The lack of comparability can lead to confusion rather than clarity for prospective students and parents.
Lindeman of Macalester College is quick to point out the advantage of NPCs, at least for families considering his institution. “So far, the biggest difference has been that we can offer a much more satisfying answer to some of the questions that families have as they are exploring options. I believe it is helpful that we can point them to our NPC instead of saying, ‘Apply for admission, apply for aid, wait two months, and then we’ll answer your question.’ We feel we are now more helpful and, I hope, the family feels that they have more information about how the process will end,” he says. “I feel like we will know much more about this tool in six months.”
The jury is still out.
Confusion, Not Clarity
What’s ironic is that the idea behind the NPC was to introduce transparency into the college net pricing arena, yet the lack of comparability can lead to confusion rather than clarity for the prospective student and his/her parents. It is incumbent on admissions and financial aid offices to understand how their NPC results stack up against their competitors’ results and be prepared to answer those concerns.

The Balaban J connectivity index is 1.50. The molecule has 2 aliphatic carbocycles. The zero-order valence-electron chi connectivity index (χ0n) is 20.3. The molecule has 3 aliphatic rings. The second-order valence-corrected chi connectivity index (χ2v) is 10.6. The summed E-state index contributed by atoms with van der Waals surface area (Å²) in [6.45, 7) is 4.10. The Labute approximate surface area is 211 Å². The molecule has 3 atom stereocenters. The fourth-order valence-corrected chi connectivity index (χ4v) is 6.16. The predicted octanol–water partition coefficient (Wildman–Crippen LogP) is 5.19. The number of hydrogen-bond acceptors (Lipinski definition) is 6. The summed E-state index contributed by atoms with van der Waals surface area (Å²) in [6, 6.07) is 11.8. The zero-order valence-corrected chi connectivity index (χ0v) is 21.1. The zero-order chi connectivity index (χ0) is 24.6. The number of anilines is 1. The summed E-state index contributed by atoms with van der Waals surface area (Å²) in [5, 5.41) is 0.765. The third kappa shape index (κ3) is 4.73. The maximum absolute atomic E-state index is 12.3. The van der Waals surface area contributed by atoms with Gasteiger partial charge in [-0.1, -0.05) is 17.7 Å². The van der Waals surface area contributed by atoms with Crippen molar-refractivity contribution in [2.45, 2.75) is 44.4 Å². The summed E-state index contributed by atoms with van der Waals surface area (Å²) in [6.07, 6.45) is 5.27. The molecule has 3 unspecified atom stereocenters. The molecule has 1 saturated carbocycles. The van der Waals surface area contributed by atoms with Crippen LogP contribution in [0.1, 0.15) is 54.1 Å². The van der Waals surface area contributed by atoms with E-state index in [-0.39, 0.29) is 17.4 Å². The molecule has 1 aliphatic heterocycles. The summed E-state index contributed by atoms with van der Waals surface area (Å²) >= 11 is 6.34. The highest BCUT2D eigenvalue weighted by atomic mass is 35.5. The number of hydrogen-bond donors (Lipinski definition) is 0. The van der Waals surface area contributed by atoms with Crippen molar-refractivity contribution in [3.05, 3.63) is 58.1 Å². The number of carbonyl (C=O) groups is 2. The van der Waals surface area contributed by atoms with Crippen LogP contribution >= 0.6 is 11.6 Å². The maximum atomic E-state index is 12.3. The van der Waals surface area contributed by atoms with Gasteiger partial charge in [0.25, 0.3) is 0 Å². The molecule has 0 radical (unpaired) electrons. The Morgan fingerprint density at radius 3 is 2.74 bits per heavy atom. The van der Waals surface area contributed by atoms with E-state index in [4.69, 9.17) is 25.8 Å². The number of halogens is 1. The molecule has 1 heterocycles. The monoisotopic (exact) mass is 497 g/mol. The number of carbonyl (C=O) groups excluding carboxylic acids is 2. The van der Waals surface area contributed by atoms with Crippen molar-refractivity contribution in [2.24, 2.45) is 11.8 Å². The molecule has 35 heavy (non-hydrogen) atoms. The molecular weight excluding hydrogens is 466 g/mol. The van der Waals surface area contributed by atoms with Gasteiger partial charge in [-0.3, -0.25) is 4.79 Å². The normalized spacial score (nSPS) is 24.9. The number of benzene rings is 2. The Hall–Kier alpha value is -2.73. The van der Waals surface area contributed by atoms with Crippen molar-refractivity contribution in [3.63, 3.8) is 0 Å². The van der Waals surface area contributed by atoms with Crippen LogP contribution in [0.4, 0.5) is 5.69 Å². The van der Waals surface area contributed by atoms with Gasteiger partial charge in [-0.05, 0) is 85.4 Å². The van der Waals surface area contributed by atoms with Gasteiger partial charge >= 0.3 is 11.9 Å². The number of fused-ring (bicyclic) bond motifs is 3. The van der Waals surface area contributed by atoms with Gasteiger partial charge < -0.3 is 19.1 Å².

A Scannell & Kurz colleague, Jennifer Wick, wrote a blog post in October about how administrators at colleges and universities should do their own homework to prepare for questions. For institutions that have not yet received many questions, remember that most schools launched NPCs in late 2011, after many high school seniors had already developed their list of schools for which to apply for fall 2012.
The next recruitment cycle is likely to bring more questions and challenges, similar to that which Veeder from Nazareth College dealt with in week two after Nazareth’s NPC launch. A parent sent a spreadsheet of NPC results, again for the college’s physical therapy program, with comparisons to two competitors. The spreadsheet was accompanied by an eight-page letter of appeal that indicated if Nazareth would match the price of the least-expensive competitor, the student would apply early decision. Let the games begin.
Mary Piccioli is an enrollment management consultant at Scannell & Kurz.